What Makes Peloton, Apple, Netflix, and Tesla Successful?
Entrepreneur|December 2020
They’re not just smart companies. They’re vertically integrated companies—and it’s a strategy even small startups can consider.
By Leonard Sherman

Peloton announced blowout earnings in September, which helped it join an elite club that includes Apple, Netflix, and Tesla. These companies not only delight their customers and create enormous shareholder value; they’re also rewriting some specific, outdated rules on what drives effective business strategy.

If you want to thrive in today’s market, it’s worth understanding exactly what’s behind these companies’ growth…and how different it is from the way companies used to think.

A quarter-century ago, in their widely acclaimed book Competing for the Future, C.K. Prahalad and Gary Hamel tried to explain why the biggest companies thrive. Their answer: These market leaders identified the part of business they’re best at—be it engineering, product design, manufacturing, supply-chain management, or something else—and they continually reinvest in it. Most everything else is outsourced to third parties.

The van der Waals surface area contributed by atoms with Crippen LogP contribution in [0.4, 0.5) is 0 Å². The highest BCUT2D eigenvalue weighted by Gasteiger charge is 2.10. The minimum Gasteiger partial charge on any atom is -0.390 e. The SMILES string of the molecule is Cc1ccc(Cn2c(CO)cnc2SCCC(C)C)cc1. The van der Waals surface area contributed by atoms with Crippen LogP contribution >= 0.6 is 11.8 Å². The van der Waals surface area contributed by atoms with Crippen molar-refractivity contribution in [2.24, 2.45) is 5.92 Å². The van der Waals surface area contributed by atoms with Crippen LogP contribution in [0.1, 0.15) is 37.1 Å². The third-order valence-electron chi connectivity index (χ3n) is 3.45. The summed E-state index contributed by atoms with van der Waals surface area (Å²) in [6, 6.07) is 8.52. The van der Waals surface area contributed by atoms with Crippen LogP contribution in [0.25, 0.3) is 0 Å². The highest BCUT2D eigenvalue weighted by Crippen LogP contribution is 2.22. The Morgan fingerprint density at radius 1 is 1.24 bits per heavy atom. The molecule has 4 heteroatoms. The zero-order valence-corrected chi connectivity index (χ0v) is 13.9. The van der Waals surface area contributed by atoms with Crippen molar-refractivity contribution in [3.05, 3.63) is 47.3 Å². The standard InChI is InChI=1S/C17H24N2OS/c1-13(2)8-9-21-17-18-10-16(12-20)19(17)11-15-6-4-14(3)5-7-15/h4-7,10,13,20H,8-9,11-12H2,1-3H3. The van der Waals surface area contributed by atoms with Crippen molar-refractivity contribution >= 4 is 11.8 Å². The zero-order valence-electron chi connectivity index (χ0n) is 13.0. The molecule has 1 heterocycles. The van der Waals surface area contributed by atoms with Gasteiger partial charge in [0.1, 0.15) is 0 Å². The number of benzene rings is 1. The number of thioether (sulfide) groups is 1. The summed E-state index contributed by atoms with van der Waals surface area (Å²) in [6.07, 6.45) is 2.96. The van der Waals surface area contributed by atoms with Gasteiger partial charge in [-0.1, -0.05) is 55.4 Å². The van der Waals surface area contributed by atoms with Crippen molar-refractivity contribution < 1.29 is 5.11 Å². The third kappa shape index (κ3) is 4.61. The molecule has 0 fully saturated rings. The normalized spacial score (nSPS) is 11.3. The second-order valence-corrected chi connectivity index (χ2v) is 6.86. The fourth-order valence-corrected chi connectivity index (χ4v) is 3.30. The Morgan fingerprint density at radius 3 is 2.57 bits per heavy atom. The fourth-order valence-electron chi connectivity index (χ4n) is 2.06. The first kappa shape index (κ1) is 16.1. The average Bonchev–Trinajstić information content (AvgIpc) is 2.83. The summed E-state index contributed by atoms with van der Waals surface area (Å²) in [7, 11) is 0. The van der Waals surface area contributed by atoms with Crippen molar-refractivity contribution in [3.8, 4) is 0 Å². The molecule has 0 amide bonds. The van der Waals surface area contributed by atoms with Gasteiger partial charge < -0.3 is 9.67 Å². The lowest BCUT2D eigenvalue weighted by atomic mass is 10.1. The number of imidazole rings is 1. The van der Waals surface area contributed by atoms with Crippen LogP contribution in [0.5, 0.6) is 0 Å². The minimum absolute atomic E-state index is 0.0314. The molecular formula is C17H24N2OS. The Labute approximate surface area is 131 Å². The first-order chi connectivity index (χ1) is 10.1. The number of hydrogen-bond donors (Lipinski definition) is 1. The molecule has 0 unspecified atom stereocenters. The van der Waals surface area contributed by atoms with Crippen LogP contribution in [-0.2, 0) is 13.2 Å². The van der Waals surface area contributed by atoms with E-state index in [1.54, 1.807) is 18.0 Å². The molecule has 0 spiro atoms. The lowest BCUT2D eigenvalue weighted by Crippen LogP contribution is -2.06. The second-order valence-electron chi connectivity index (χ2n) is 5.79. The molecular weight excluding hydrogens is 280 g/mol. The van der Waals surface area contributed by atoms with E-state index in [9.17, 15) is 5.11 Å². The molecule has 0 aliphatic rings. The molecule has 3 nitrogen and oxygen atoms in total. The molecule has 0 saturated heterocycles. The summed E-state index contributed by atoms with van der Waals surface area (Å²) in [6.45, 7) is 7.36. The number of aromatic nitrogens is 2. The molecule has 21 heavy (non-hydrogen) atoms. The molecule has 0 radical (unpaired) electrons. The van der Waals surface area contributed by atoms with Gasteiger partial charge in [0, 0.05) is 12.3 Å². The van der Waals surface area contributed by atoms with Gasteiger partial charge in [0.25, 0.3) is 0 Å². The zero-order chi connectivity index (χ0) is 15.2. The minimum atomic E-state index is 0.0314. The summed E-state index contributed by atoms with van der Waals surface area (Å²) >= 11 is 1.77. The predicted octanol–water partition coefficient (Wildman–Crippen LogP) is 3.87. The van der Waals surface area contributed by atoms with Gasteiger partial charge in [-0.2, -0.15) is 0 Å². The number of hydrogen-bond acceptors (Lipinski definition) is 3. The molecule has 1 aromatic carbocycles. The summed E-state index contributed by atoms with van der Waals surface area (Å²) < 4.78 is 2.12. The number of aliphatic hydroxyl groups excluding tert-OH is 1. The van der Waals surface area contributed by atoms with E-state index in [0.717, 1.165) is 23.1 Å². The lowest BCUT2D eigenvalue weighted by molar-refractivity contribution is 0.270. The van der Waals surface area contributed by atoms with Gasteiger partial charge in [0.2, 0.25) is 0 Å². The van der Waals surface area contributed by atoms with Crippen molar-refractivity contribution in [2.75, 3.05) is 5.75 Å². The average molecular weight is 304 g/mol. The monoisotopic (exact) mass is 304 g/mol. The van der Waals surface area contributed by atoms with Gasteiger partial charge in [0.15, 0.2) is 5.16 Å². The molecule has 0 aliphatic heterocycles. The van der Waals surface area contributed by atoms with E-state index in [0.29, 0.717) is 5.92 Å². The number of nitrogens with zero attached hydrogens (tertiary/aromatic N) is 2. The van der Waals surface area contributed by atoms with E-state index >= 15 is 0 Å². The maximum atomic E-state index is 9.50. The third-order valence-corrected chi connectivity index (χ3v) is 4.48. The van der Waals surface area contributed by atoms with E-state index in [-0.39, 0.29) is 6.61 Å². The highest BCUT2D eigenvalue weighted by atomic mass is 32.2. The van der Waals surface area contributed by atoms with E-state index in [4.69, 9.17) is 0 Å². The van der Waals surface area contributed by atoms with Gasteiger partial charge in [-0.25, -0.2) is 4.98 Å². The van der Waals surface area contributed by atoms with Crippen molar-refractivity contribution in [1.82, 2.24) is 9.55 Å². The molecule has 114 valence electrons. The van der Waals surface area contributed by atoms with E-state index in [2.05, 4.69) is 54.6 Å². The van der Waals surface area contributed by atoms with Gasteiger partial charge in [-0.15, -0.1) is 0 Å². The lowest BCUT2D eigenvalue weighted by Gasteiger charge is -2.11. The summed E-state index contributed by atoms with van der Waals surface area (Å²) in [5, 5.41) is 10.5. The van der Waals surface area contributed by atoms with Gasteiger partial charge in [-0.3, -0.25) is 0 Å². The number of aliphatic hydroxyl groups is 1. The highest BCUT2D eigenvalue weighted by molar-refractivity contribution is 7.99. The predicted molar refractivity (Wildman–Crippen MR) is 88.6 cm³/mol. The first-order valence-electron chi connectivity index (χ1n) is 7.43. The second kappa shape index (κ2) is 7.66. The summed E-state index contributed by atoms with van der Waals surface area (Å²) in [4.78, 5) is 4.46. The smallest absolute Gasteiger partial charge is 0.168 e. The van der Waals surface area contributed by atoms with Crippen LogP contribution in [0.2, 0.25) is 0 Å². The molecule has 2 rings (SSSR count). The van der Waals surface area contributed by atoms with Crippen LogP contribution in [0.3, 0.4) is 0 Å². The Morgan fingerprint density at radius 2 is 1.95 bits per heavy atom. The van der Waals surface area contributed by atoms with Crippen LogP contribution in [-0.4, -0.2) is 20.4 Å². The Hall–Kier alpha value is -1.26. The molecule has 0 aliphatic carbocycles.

For example, Walmart exploited its expertise in global sourcing and supply-chain management, but it didn’t bother manufacturing its own products. Toyota, meanwhile, achieved market leadership by excelling in product engineering and manufacturing, but it left its retailing operations to independent car dealers.

This approach gained traction and was echoed by influential business thinkers for decades. It’s why when Apple first announced plans to open company-owned stores and Amazon began designing its own consumer electronics, critical pundits piled on. In 2001, for example, Bloomberg ran a commentary titled “Sorry, Steve [Jobs]: Here’s Why Apple Stores Won’t Work.” And Amazon was often pilloried after launching its first-generation Kindle.

Both the Apple Store and Kindle were huge successes, of course. So what did the critics miss? They were attached to the old “capability-driven strategy”— the idea that companies should focus on what they’re best at. But the idea was flawed and getting old.

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